Book Reviews of The Cap: The Price of a Life

The Cap: The Price of a Life
The Cap The Price of a Life
Author: Roman Frister
ISBN-13: 9780802116598
ISBN-10: 0802116590
Publication Date: 2/2000
Pages: 384
  • Currently 4.3/5 Stars.

4.3 stars, based on 5 ratings
Publisher: Grove Pr
Book Type: Hardcover
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4 Book Reviews submitted by our Members...sorted by voted most helpful

reviewed The Cap: The Price of a Life on + 7 more book reviews
Helpful Score: 1
I've been reading books on the Holocaust for over 25 years, and this book stands out as among the most amazing - which is saying a lot because every book written by a survivor of concentration camps is amazing. What makes this book special is that he not only describes his life in memorable detail, but unlike any other book, he talks openly about an especially humiliating event. Also, the title is very meaningful. Every time I think of or see the book, I think back to the humiliating event, and the reason for the title. This is not a book for those newly interested in the Holocaust, but is a must read for those like me who are fascinated by the tenacity of those who survived.
reviewed The Cap: The Price of a Life on + 336 more book reviews
Helpful Score: 1
This is certainly different than any other Holocaust memoir I've ever come across. In a way it's a breath of fresh air because while I'm sure the genre is one of the most honest non-fiction groups, this just can't be anything but.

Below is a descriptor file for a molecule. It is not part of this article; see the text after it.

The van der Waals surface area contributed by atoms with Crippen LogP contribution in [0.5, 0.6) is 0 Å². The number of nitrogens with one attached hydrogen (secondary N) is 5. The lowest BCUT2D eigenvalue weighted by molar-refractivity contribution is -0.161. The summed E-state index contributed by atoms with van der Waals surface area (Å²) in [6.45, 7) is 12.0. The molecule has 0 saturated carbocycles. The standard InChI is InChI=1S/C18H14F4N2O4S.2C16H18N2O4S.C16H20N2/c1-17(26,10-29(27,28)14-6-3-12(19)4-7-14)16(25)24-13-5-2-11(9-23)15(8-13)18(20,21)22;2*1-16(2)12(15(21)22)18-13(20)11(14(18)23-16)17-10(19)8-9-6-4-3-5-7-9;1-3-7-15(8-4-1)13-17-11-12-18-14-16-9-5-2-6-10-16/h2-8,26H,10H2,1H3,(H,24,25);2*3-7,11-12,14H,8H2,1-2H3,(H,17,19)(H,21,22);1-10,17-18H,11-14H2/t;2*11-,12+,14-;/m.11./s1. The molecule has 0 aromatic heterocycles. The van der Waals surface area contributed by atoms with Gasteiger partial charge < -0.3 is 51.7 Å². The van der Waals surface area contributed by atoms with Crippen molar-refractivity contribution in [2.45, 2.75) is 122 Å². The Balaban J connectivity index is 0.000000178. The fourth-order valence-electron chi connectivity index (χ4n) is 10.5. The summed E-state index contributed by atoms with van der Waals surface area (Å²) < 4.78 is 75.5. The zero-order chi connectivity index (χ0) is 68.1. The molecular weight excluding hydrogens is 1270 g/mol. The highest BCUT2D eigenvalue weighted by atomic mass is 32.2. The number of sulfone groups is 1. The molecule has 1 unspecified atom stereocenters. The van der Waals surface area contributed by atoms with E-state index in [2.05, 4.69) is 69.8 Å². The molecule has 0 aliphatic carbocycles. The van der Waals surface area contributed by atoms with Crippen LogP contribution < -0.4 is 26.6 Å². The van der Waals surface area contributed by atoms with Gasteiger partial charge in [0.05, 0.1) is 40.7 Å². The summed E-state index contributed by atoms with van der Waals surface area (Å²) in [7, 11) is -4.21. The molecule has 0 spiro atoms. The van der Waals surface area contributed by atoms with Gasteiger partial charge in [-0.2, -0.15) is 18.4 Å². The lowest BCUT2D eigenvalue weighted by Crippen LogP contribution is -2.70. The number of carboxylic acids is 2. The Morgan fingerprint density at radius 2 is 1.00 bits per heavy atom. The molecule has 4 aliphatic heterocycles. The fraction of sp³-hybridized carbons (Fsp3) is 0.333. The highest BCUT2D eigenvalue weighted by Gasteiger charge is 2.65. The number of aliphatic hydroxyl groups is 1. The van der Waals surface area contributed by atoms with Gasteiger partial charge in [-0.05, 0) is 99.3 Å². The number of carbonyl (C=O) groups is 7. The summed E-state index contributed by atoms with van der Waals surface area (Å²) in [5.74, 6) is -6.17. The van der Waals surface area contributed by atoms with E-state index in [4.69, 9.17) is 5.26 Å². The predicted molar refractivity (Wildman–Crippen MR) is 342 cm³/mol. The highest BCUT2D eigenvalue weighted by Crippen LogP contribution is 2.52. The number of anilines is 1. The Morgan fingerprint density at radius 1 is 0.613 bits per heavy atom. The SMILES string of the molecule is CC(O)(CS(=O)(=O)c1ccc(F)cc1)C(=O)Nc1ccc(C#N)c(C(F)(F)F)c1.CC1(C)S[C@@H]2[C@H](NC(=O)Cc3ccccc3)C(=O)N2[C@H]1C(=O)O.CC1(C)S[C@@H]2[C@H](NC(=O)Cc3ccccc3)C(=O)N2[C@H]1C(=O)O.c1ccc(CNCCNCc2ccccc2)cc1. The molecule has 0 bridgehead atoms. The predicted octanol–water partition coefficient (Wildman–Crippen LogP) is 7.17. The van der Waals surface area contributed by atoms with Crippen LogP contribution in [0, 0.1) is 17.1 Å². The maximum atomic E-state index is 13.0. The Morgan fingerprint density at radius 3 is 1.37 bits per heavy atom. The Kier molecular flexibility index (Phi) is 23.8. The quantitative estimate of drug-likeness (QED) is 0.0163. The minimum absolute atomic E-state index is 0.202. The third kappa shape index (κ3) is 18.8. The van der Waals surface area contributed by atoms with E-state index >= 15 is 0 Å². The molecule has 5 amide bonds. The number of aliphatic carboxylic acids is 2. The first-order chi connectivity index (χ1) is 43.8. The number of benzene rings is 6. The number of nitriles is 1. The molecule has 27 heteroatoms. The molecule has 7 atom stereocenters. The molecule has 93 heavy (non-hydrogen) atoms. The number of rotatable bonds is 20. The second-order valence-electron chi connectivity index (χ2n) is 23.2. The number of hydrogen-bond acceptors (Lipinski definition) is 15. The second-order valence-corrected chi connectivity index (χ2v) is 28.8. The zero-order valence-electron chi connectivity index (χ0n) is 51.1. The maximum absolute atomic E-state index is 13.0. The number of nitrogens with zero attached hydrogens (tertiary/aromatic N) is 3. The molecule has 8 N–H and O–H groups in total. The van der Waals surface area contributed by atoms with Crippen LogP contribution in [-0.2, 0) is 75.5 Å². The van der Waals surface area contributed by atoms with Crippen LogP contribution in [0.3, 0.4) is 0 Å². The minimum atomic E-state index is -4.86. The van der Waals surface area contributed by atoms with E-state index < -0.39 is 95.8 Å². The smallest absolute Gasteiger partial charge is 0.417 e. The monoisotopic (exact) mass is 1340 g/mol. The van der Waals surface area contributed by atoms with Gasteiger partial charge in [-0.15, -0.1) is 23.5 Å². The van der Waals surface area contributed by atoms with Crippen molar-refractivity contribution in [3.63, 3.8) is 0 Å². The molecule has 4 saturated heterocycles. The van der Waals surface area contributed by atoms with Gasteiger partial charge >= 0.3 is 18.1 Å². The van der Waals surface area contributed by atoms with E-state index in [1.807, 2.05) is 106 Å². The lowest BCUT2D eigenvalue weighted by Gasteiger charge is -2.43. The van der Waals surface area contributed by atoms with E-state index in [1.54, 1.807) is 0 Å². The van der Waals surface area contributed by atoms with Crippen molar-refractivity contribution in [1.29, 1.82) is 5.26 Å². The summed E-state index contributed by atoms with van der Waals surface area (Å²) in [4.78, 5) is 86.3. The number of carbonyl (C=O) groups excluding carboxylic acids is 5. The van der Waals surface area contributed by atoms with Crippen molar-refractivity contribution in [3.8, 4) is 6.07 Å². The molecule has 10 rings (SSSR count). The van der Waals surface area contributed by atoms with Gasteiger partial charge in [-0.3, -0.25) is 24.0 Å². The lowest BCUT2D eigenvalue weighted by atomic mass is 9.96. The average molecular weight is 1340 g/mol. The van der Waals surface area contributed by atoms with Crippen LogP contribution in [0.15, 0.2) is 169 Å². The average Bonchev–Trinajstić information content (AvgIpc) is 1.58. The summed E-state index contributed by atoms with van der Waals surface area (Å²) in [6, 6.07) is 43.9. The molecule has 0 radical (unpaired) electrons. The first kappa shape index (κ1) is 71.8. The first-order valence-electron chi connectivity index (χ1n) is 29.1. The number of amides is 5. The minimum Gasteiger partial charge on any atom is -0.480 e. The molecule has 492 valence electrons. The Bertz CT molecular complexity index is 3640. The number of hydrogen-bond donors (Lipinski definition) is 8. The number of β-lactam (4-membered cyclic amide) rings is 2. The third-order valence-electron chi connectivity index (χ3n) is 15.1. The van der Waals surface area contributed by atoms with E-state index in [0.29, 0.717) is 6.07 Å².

It struck me that most of the harrowing situations Frister found himself in were outside of the camps. Being in any of the camps was no picnic but the picture I got from this book is that, for the most part, he knew what to expect and it usually stayed along the same lines in each camp. It was his "free" life that was more shocking.
I don't know if the reason there are no pictures included is because Frister has none or if this was a decision of his. I wish some were available. In the beginning and maybe even the middle I really wanted a face to put to his parents and grandparents. Even some of the other players in his life but his family especially.
Roman Frister is definitely the sort of man I don't think many people meet. He totally encompasses both sides of the coin I think and he shows this well in his memoir.
The alternating chapters (some chapters had alternating times/situations within themselves) was annoying to me at first, it wasn't until the last quarter of the book that I got used to it. I still can't decide though if I would have wanted it any other way.
reviewed The Cap: The Price of a Life on + 48 more book reviews
Really harsh, an unsentimental view of life and survival in Nazi concentration camps.
reviewed The Cap: The Price of a Life on + 195 more book reviews
the astonishing story of a survivor of a concentration mans
instinct for survival